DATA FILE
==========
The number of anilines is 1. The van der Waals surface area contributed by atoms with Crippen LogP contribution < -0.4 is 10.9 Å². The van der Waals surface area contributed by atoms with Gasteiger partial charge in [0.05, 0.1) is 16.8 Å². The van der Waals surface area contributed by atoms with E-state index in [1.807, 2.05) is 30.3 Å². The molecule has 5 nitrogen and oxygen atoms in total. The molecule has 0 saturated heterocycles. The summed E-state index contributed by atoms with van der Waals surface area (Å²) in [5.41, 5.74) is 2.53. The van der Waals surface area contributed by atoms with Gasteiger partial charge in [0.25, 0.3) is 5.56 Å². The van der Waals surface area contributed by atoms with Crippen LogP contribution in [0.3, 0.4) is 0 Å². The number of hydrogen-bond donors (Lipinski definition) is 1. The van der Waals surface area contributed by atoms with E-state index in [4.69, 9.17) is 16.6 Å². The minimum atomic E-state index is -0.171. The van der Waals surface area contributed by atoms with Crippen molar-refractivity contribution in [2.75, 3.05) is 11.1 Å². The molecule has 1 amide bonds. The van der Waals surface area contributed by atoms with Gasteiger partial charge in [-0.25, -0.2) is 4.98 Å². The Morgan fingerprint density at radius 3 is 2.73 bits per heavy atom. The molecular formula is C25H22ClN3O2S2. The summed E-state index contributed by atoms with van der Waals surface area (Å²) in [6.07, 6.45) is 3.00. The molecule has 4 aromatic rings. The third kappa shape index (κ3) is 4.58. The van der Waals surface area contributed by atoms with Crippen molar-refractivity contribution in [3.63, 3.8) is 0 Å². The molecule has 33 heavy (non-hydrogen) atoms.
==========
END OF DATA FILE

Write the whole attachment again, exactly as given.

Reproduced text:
The number of anilines is 1. The van der Waals surface area contributed by atoms with Crippen LogP contribution < -0.4 is 10.9 Å². The van der Waals surface area contributed by atoms with Gasteiger partial charge in [0.05, 0.1) is 16.8 Å². The van der Waals surface area contributed by atoms with E-state index in [1.807, 2.05) is 30.3 Å². The molecule has 5 nitrogen and oxygen atoms in total. The molecule has 0 saturated heterocycles. The summed E-state index contributed by atoms with van der Waals surface area (Å²) in [5.41, 5.74) is 2.53. The van der Waals surface area contributed by atoms with Gasteiger partial charge in [0.25, 0.3) is 5.56 Å². The van der Waals surface area contributed by atoms with Crippen LogP contribution in [0.3, 0.4) is 0 Å². The number of hydrogen-bond donors (Lipinski definition) is 1. The van der Waals surface area contributed by atoms with E-state index in [4.69, 9.17) is 16.6 Å². The minimum atomic E-state index is -0.171. The van der Waals surface area contributed by atoms with Crippen molar-refractivity contribution in [2.75, 3.05) is 11.1 Å². The molecule has 1 amide bonds. The van der Waals surface area contributed by atoms with Gasteiger partial charge in [-0.25, -0.2) is 4.98 Å². The Morgan fingerprint density at radius 3 is 2.73 bits per heavy atom. The molecular formula is C25H22ClN3O2S2. The summed E-state index contributed by atoms with van der Waals surface area (Å²) in [6.07, 6.45) is 3.00. The molecule has 4 aromatic rings. The third kappa shape index (κ3) is 4.58. The van der Waals surface area contributed by atoms with Crippen molar-refractivity contribution in [3.63, 3.8) is 0 Å². The molecule has 33 heavy (non-hydrogen) atoms.